> is more than 60 percent black, yet whites still hold power. For instance,
> the town's white mayor, Joe Smitterman, has been in office since the 1960s.
> Activists in Alabama suspect the disenfranchisement of ex-offenders may
> have contributed to the loss of the state's first black district attorney,
> Barren Lankerster, who was defeated in his reelection bid by fewer than 100
> "We talked to several people who said they would have loved to vote but
> couldn't because they had been convicted of a felony," says John Zipper,
> publisher of the weekly Green County Democrat in Eutaw, Alabama. "This
> certainty had an impact."
> Alabama used to disenfranchise even more people. Until a 1985 U.S. Supreme
> Court decision disallowed the practice, the state would take the vote away
> from people who had been convicted of crimes involving moral turpitude --
> most were misdemeanors and required no jail time. Blacks were nearly ten
> times as likely as whites to be barred for such crimes. The Court found
> that the law was specifically designed to discriminate against blacks. It
> originated at a 1901 state constitutional convention, where Southern
> Democrats, still smarting from the Civil War, tried to formulate a law that
> would disenfranchise blacks but "stay within the limits of the
> Constitution, imposed by the federal Constitution, to establish white
> supremacy in this state," as John B. Knox, president of the convention,
> said in his opening speech.
> "Change the names, but the focus remains the same," says the Reverend David
> Spencer, a minister who lives just outside of Tuskegee, Alabama. Spencer
> works with prisoners and believes they should have the right to vote when
> they are freed.
> But many legislators don't see it that way. "It's my position that
> convicted felons ought to have demonstrated some kind of civic
> responsibility before you arbitrarily give it back," says Alabama state
> legislator Mark Gaines, a Republican.
> Jacqueline Lewis, a former Republican Massachusetts state legislator,
> agrees. She sponsored legislation that would have overturned the
> Massachusetts law that allows felons to vote. In Massachusetts, the more
> than 20,000 prisoners in jails and prison are eligible to vote by absentee
> "You have someone who rapes and mutilates a child, goes to prison for a
> short while, and is still allowed to vote. That sickens me," she says.
> "The child molester argument is used to scare people," says Shinhoster of
> the NAACP. "Everyone who has committed a felony is not a child molester,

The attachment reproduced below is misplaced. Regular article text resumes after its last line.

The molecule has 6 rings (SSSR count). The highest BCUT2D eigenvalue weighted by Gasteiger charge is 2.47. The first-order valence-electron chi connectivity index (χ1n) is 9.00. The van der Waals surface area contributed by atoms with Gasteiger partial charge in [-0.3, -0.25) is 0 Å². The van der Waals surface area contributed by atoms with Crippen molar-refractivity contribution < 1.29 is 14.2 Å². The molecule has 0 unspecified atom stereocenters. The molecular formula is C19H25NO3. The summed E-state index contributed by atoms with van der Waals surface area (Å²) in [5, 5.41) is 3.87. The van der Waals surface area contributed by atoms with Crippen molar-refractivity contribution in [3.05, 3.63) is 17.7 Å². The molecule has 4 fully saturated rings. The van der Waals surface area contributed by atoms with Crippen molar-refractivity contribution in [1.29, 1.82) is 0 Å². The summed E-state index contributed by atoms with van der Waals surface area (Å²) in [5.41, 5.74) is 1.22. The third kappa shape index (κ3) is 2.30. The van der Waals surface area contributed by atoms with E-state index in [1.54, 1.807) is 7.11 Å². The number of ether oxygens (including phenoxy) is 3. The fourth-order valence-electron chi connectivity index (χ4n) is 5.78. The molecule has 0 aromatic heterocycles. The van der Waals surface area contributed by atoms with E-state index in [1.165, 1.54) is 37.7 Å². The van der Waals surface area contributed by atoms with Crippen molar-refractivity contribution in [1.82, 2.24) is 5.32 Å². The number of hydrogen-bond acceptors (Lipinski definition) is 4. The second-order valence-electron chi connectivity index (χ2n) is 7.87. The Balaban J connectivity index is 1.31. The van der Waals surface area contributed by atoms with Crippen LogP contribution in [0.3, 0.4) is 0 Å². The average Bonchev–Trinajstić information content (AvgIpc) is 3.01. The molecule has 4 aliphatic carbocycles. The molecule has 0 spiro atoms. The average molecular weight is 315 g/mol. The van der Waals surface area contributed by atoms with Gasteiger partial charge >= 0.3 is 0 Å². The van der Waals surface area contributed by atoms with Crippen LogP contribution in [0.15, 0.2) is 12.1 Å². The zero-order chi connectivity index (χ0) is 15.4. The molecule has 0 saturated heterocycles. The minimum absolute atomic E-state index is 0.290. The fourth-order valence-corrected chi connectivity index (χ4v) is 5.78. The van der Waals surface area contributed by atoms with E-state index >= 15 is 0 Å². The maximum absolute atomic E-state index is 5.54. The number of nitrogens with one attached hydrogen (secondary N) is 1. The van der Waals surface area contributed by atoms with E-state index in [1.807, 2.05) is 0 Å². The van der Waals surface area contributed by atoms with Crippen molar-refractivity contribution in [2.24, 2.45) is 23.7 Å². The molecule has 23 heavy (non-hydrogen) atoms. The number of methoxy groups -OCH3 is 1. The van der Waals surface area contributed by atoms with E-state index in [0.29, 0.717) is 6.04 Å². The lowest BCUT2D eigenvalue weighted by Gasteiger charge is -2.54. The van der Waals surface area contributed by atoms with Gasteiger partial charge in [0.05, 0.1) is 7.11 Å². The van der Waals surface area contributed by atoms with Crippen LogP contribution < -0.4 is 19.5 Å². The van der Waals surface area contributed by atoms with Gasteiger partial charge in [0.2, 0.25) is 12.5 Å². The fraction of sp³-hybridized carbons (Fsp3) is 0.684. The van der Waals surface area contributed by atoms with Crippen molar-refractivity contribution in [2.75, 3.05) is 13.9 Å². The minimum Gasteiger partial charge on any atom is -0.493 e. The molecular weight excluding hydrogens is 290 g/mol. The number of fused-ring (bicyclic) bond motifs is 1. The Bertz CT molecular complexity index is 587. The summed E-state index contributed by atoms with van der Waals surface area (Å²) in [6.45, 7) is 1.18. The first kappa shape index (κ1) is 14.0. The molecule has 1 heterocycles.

> and a lot of these folks have done their time and simply want to vote on
> matters that affect their lives."
> Yvonne Kennedy would like Derrick Gayle's vote. A six-term Democratic state
> representative in Alabama, Kennedy has introduced legislation to give
> former felons their right to vote back. The bill has twice been defeated,
> but Kennedy said she is undeterred.
> "More and more, I feel optimistic about it," she says.
> Kennedy is one of a growing number of legislators who have filed bills that
> would make it legal for felons to vote once they have served their time. In
> Georgia, State Representative Bob Holmes, a Democrat, has repeatedly
> sponsored bills to restore the voting rights of felons and plans to do so
> again this year. In Florida, black legislators have introduced bills that
> would restore the right to vote to former felons. The Pennsylvania state
> legislature is holding hearings on the issue, as well.
> There is also action at the federal level.
> On October 21, 1999, the Constitution Subcommittee of the House Judiciary
> Committee held a hearing on the bill HR 906, the "Civic Participation and
> Rehabilitation Act of 1999." The bild Rehabilitation Act of 1999." The
> bill, introduced by Representative John Conyers, Democrat of Michigan, and
> thirty co-sponsors, would allow nonincarcerated felons and ex-felons to
> vote in federal elections, even if state law precludes them from voting in
> state elections.
> "If we want former felons to become good citizens, we must give them the
> rights as well as responsibilities, and there is no greater responsibility
> than voting," Conyers has said.
> Black legislators realize they face a tough battle in trying to get felons
> the right to vote. "We know it's not going to be the most popular thing,"
> says Yvonne Kennedy. "But it's the right thing to do. I don't believe
> someone should be barred from a basic right once they have paid their debt
> to society. No one should be punished for life."
> Ron Nixon is a Virginia-based investigative reporter.